There will be more prose, less poetry, though President Obama will certainly highlight the themes of his Inaugural Address and his earlier poetic speeches. He will be specific about policy: on immigration, gun violence, climate change, military expenditures and reforms, and the need for a balanced approach to immediate and long-term economic challenges. He will hang tough on the sequestration, calling the Republicans’ bluff, and he will warn of the dangers the U.S. faces abroad, while he defends his foreign policy, including his major accomplishment of ending two disastrous wars (though he won’t call them that). The speech is going to be about jobs and the middle class. This is all expected by the chattering class, and I think Obama will meet expectations. But I also think that there will be more interesting things going on. The President will move forcefully ahead on his major project, moving the center left on issues foreign and domestic. And there are significant signs he is succeeding, see this report from a deep red state.
Look for an opening to Republican moderates. I suspect Obama will not only stake out his positions, but also point to the way that those holding other positions may work with him on contentious issues. This will be most apparent in immigration reform. He will also likely address Republicans concerns about long-term cuts in government spending.
He will highlight the need for a leaner, but as mean, military budget, as he denounces the dangers of the thoughtless cuts in military spending via the sequester. Real cuts in military spending will please his base, including me, but also some more libertarian Republicans, Rand Paul, though not John McCain.
Less pleasing for progressives would be what Obama very well may say about so-called “entitlements.” I am not sure he will do this now, but if not now, when?
He could make clear his priority – control medical and Medicare expenses, reminding us that this is a task of Obamacare, but he also may make gestures suggesting more Republican friendly solutions concerning intelligent cutting of expenditures: on indexing and eligibility issues for Medicare and perhaps also Social Security. He is unlikely to be specific. He will emphasize that these programs are essential. Yet, he could strategically reveal an openness to Republican ideas, as he emphasizes the need for bi-partisan support of infrastructure, education, research and development, meeting the economic and environmental challenges of the day. This would be an invitation to moderate Republicans to break away from the “party of no.”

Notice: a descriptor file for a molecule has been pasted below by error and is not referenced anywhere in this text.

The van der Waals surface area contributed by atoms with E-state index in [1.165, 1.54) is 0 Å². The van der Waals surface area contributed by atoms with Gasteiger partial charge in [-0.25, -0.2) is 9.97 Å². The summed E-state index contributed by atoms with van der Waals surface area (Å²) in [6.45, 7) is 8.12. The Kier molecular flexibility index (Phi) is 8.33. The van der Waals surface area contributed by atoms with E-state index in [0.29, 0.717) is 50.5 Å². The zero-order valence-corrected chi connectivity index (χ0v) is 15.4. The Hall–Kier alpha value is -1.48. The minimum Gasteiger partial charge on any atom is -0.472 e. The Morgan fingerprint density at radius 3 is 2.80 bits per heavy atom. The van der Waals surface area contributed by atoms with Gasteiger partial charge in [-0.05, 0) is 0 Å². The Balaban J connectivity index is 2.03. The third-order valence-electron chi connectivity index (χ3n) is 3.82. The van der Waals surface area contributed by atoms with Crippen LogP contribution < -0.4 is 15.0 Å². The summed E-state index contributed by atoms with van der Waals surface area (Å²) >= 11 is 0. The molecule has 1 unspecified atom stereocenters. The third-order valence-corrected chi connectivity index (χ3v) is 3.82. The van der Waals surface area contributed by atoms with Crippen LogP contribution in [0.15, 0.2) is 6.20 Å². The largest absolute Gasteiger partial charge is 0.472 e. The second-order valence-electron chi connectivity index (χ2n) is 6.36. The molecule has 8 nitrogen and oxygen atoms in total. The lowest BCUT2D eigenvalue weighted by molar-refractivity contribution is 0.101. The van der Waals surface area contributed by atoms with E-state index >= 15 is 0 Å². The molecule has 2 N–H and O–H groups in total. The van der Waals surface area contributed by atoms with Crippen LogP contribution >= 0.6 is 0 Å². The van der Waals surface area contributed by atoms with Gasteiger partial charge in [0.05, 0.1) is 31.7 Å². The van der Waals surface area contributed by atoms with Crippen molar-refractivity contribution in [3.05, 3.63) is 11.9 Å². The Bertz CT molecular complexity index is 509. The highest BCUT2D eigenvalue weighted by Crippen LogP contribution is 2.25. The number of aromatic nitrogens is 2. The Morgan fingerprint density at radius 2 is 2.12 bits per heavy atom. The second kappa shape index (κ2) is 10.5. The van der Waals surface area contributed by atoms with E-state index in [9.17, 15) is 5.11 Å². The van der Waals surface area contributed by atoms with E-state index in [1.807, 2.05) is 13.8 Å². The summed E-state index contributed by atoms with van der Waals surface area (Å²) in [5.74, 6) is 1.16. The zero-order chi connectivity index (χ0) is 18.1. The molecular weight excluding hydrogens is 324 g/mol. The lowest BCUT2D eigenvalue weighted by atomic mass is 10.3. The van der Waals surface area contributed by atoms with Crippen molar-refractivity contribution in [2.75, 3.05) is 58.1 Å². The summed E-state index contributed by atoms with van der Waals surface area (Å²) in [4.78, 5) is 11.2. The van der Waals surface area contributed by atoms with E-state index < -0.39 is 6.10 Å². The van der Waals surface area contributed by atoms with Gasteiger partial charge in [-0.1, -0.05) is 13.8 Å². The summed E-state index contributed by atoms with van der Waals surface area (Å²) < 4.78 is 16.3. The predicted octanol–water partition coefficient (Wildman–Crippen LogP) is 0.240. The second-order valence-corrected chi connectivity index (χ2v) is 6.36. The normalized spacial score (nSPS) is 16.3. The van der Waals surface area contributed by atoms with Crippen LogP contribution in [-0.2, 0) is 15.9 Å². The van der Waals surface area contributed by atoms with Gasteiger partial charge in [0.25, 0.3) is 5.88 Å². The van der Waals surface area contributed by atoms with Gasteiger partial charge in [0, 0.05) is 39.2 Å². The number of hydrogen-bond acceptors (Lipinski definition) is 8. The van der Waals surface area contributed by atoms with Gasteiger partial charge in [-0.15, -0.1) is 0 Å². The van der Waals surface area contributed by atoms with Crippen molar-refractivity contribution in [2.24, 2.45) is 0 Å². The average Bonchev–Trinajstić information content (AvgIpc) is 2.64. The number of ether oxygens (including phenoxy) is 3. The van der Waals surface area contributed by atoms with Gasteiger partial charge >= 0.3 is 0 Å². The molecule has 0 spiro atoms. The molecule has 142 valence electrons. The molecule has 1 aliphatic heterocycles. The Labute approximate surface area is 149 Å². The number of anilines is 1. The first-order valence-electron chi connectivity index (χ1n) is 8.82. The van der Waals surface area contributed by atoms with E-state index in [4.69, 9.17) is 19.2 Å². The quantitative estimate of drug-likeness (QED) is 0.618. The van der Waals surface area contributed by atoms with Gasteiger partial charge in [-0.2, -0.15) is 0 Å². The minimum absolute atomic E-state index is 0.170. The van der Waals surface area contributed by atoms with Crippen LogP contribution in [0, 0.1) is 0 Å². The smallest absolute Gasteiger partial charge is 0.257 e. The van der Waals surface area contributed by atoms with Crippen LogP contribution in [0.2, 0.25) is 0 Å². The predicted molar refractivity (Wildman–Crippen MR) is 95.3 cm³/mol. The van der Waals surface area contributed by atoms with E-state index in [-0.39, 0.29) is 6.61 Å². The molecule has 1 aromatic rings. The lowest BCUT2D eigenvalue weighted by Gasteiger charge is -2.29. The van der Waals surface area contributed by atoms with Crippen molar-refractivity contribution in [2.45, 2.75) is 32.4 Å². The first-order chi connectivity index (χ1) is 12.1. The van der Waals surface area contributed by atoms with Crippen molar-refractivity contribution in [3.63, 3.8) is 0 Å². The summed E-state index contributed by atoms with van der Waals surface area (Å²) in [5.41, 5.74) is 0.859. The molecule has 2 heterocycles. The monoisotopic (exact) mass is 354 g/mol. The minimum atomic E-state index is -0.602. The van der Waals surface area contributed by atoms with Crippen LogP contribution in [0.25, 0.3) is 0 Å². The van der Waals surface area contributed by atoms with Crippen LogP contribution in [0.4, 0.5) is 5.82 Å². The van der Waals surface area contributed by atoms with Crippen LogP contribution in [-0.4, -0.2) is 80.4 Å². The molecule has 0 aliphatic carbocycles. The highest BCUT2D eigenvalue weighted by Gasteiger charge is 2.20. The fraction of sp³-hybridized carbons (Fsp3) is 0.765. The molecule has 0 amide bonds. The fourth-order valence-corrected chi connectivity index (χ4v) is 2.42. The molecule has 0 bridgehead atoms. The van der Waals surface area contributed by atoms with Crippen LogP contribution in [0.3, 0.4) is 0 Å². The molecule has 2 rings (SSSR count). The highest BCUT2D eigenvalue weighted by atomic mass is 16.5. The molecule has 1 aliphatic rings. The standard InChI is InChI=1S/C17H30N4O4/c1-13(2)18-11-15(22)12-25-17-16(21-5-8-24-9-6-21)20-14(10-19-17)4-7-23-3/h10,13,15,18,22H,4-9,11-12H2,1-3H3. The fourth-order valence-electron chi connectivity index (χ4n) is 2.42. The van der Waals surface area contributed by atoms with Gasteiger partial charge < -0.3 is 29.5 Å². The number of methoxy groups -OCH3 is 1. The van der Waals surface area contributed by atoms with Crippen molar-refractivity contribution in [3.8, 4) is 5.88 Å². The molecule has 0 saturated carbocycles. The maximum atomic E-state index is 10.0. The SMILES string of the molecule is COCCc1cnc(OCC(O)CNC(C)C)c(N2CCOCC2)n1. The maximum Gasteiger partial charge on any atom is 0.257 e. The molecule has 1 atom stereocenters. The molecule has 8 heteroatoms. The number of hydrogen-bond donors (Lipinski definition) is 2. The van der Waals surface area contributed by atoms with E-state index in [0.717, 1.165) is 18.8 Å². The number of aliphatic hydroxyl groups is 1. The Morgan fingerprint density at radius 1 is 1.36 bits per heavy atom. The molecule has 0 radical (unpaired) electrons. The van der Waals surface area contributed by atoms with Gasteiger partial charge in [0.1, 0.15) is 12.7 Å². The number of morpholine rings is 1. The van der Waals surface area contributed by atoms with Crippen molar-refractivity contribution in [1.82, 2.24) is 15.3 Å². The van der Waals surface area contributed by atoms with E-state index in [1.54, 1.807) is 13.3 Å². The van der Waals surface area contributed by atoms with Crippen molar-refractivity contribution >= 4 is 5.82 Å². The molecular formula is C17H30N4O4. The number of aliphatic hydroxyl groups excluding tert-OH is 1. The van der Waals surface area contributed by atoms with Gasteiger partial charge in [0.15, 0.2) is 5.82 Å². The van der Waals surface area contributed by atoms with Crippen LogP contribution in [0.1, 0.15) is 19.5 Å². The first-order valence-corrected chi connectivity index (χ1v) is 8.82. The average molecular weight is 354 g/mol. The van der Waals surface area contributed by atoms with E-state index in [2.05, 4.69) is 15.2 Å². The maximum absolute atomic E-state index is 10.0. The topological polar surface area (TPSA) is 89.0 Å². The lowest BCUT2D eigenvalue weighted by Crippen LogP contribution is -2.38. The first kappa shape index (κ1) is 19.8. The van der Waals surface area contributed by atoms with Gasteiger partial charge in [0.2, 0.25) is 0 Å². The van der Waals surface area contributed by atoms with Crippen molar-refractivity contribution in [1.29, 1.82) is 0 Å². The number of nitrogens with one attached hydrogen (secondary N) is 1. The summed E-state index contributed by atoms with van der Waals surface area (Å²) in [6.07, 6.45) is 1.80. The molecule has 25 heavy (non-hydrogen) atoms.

Obama’s recent legislative victories included Republican votes on the fiscal cliff and the debt ceiling. I believe he will talk about the economy in such a way that he strengthens his capacity to draw upon this new governing coalition. He will do it in the name of the middle class and those aspiring to be in the middle class. This is the formulation of Obama for ordinary folk, the popular classes, the great bulk of the demos, the people. In this speech and in others, they are the subjects of change, echoing Lincoln’s Gettysburg Address: government of the middle class and those aspiring to be in the middle class, by the middle class and those aspiring to be in the middle class, for the middle class and those aspiring to be in the middle class. (More on this on another day.)
Obama will declare the state of the Union as fundamentally sound and improving. He will underscore the contingencies of the improvement. He will speak to the middle class and those aspiring to be in the middle class, but also to the members of Congress. Speaking to the Congress, he will draw upon the themes of his re-election campaign and his recent speeches on gun violence and immigration. With public support, he will call on Congress to act, and he will suggest the path. He will speak in the name of those who voted for him, but will reach out to the representatives of those who didn’t to find common cause on key crucial issues. He will voice his fundamental commitments and suggest compromise. It will be interesting to see how he will balance these.
I think Obama’s constancy is the most remarkable aspect of his presidency. Tactics have changed, as he has worked with a Democratic majority in Congress, with a Republican dominated Congress, and against a Republican dominated Congress. But his goals have not changed, most clearly summarized, in my judgment, in two key speeches. The one that made him a national figure: his keynote address to the Democratic Convention in 2004 (and the many speeches that followed repeated its inclusive themes) and his recent Inaugural Address, which most clearly and compactly articulates his progressive aspirations. He is a centrist who wants to include into public debate the experiences and aspirations of the American people in its diversity, including the diversity of opinion: progressive, conservative and moderate. But he has his specific commitments, and he wants those commitments, most sharply revealed in the Inaugural Address, to be at the center of the debate. Expect a State of the Union that links these two speeches, pointing to specific actions, and, therefore, pushing forward the Obama transformation.